Electronic Entertainment Expo 2001

This is a short description of my journey through the Electronic Entertainment Exposition.   Since I wanted to travel light, I only took a digital camera with me.  The pictures aren't the greatest, but they still help illustrate the awe I felt.

I arrived at the West Hall entrance at 2:00 on Friday.  I picked this end of the convention center as my starting point because it contained the parties of Nintendo and Sony, the only two companies I really wanted to see.  I met my friends in at the main entrance and proceeded to the festivities.  (Don't be fooled by their trickery.  The action is below the stairs, not up them.)

The first booth I headed for was NintendoInside I was met by what looked to be half of LA.  I hadn't felt this cramped since that Metallica concert, but I hardly noticed as my eyes were drawn to the rows of TV's featuring future GameCube games.  I had a chance to play the up coming Jurassic P--I mean Starfox adventure, and I can assure you that the game does look as good as the screenshots.  It plays like the Zelda's of the N64, which was a bit disappointing, but I might forgive them and buy the game anyway just so I can see that crystal clear, surrealistic water again.  I also saw the new Super Smash Bros., Wave Race, and Luigi's Mansion.  Amazing is all I can say.  Certainly better than anything I could ever hope for on the PS2.

After looking at the merchandising section, I came across a little device that plays GB games, but it's not a Gameboy.  Now everyone knows, well anyone who visits the Nintendo web site, that emulators are illegal.  So what would you call it?  How about a "proprietary software adaptation" of the hardware?.  Heh, I like that.  I think I'll use it in my future documentation.

Nintendo also featured many Gameboy Advance systems to test.  I spent more time here, because the lines were shorter, and got my hands on Super Mario, F-Zero, and Wario.  I also got to play the yet unreleased Diddy Kong Flying. The control took a second to get used to because it uses a gyroscope or something to detect orientation changes in the GB which are in turn used to control your character.  No d-pad action here, this is full motion hand control.  Aside from the HUGE cart (I hope that was just the prototype model), the graphics were great.

Nintendo was offering a contest to win a Gameboy Advance.  To be eligible to win, you had to first play the GameCube and GB Advance, then find a representative to stamp a card for each.  That was the easy part.  To actually enter, you had to stand in a three hour line that zigzagged through the booth then out and down the hall.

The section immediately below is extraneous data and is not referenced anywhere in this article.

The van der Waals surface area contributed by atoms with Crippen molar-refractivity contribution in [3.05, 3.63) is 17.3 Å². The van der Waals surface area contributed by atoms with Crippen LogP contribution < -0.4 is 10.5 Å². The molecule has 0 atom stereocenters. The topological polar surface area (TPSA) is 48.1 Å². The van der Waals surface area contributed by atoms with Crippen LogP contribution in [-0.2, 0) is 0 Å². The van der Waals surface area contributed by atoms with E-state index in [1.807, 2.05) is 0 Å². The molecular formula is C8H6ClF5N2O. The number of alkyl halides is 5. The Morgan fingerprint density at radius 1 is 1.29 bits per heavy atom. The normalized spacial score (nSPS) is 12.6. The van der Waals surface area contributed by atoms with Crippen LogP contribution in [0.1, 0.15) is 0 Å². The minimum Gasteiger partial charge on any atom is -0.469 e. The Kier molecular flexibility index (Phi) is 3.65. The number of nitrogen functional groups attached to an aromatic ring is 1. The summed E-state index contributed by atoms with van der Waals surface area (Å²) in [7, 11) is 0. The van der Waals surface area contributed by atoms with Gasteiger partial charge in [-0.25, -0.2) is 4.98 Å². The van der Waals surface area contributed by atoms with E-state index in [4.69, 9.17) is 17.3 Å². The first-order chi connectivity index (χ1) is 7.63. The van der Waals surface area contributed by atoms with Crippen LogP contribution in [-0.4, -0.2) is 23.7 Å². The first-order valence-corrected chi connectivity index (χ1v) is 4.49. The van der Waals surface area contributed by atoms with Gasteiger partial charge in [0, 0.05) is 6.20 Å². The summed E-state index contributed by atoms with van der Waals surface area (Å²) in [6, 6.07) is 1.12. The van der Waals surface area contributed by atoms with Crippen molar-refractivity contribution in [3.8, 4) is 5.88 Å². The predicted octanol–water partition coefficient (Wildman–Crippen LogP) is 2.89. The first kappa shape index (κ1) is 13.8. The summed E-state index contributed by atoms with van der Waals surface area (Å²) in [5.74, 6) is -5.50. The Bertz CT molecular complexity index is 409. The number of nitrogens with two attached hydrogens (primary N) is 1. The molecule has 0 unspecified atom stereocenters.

My friend and I waited in line for an hour just to have a Nintendo rep cut right in front of us and say that no more people could enter.  Certainly he could've allowed just two more people through.  Maybe he was offended by the PS2 hat I was wearing.  Anyway, hurt by the cruelty of this man, we decided to show our spite by crossing the walkway to Sony's booth.

By now, time was running out, so we didn't spend much time with Sony.  Just long enough to look at all the new games coming out for the PSX and PS2.  We then jumped over to SEGA, but it appeared you had to be l337 to get in.  They did have some demos running outside showing future titles, like Sonic for the GB Advance.

Now it was time to go.  Slowly I made my way to the hotel, which took a little longer than expected since none of us knew where we were going. After checking into my room (which had a great view of the ocean, something we don't have where I live), we got something to eat and retired.  I went to be early, because I wanted to get back to E3 when they opened so I could be first in line to win a GB Advance.

I awoke at 7:30, ready to hit the Big N for my prize, but due to circumstances beyond my control, I didn't get to the convention center until 10:00!  The line was even longer today.  But I decided I had nothing better to do, having already seen most of what I came for.  The wait wasn't too bad.  There were "Advance" people walking around with eight or so units attached to them that you could play while standing in line.  (I forgot to get a picture of one of them.)

Three hours later we got to the game table.  Thirteen people would sit around a circular table with an inner ring constructed of glass boxes filled with various promotional material.  Introductions would be made, then the hosts would spin the ring around.  When the spinning stopped, whatever was in front of you was yours to keep.

After introducing ourselves, the hosts tried to get us pumped up by asking us to scream and make noise.  While everyone else was giving a mediocre "yea", I made sure my presence was known.  (There aren't very many times when you can make a fool of yourself and get away with it, and I was taking everything I could get.)  The table began to turn, and the cheers died down (all except for me, anyway) and people eyed the containers, wondering which one held the grand prize and hoping it would stop in front of them.  When the table ceased to move, and the contents delivered, there was no question who discovered a Gameboy Advance inside their complimentary carrying case.  The four hours of waiting was well worth it. :)

Unfortunately the excitement was short lived, because I quickly realized that there were NO GAMES!  What am I supposed to do with a system with no games?  Oh well, it was still fun, and I endured the badgerment of "you suck" with a smile.

Next was the Micro$oft booth.  Surprizingly, their booth was half the size of their competitors.  I took a few moments to check out the Xbox, and I can honestly say I was not impressed.  I don't think anyone was.  The graphics looked good, better that most of the PS2 games I thought, but everyone I talked to seemed to agree that after all the hype from M$, the Xbox just didn't live up.